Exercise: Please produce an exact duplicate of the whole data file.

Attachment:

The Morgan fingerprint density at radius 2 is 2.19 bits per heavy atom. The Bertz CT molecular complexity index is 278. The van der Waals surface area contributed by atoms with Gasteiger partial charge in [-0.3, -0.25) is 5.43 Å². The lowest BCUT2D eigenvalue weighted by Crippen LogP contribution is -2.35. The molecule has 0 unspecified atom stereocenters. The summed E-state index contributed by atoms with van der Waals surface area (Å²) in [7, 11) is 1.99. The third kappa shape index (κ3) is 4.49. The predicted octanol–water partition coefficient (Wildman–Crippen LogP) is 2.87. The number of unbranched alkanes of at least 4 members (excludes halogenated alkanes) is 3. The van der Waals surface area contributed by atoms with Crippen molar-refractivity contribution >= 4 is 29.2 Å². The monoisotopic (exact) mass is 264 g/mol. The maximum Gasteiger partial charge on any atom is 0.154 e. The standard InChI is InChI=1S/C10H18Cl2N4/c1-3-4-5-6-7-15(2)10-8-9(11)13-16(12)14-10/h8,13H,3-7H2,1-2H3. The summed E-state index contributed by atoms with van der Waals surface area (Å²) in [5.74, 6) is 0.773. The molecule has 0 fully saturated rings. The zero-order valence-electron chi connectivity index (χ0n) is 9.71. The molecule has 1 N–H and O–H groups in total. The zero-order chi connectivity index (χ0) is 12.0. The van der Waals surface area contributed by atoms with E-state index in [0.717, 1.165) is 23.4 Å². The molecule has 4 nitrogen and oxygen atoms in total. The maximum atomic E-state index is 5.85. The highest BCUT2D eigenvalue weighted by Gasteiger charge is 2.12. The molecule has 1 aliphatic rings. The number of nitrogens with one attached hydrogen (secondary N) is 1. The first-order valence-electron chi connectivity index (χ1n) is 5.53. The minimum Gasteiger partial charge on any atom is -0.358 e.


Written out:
The Morgan fingerprint density at radius 2 is 2.19 bits per heavy atom. The Bertz CT molecular complexity index is 278. The van der Waals surface area contributed by atoms with Gasteiger partial charge in [-0.3, -0.25) is 5.43 Å². The lowest BCUT2D eigenvalue weighted by Crippen LogP contribution is -2.35. The molecule has 0 unspecified atom stereocenters. The summed E-state index contributed by atoms with van der Waals surface area (Å²) in [7, 11) is 1.99. The third kappa shape index (κ3) is 4.49. The predicted octanol–water partition coefficient (Wildman–Crippen LogP) is 2.87. The number of unbranched alkanes of at least 4 members (excludes halogenated alkanes) is 3. The van der Waals surface area contributed by atoms with Crippen molar-refractivity contribution >= 4 is 29.2 Å². The monoisotopic (exact) mass is 264 g/mol. The maximum Gasteiger partial charge on any atom is 0.154 e. The standard InChI is InChI=1S/C10H18Cl2N4/c1-3-4-5-6-7-15(2)10-8-9(11)13-16(12)14-10/h8,13H,3-7H2,1-2H3. The summed E-state index contributed by atoms with van der Waals surface area (Å²) in [5.74, 6) is 0.773. The molecule has 0 fully saturated rings. The zero-order valence-electron chi connectivity index (χ0n) is 9.71. The molecule has 1 N–H and O–H groups in total. The zero-order chi connectivity index (χ0) is 12.0. The van der Waals surface area contributed by atoms with E-state index in [0.717, 1.165) is 23.4 Å². The molecule has 4 nitrogen and oxygen atoms in total. The maximum atomic E-state index is 5.85. The highest BCUT2D eigenvalue weighted by Gasteiger charge is 2.12. The molecule has 1 aliphatic rings. The number of nitrogens with one attached hydrogen (secondary N) is 1. The first-order valence-electron chi connectivity index (χ1n) is 5.53. The minimum Gasteiger partial charge on any atom is -0.358 e.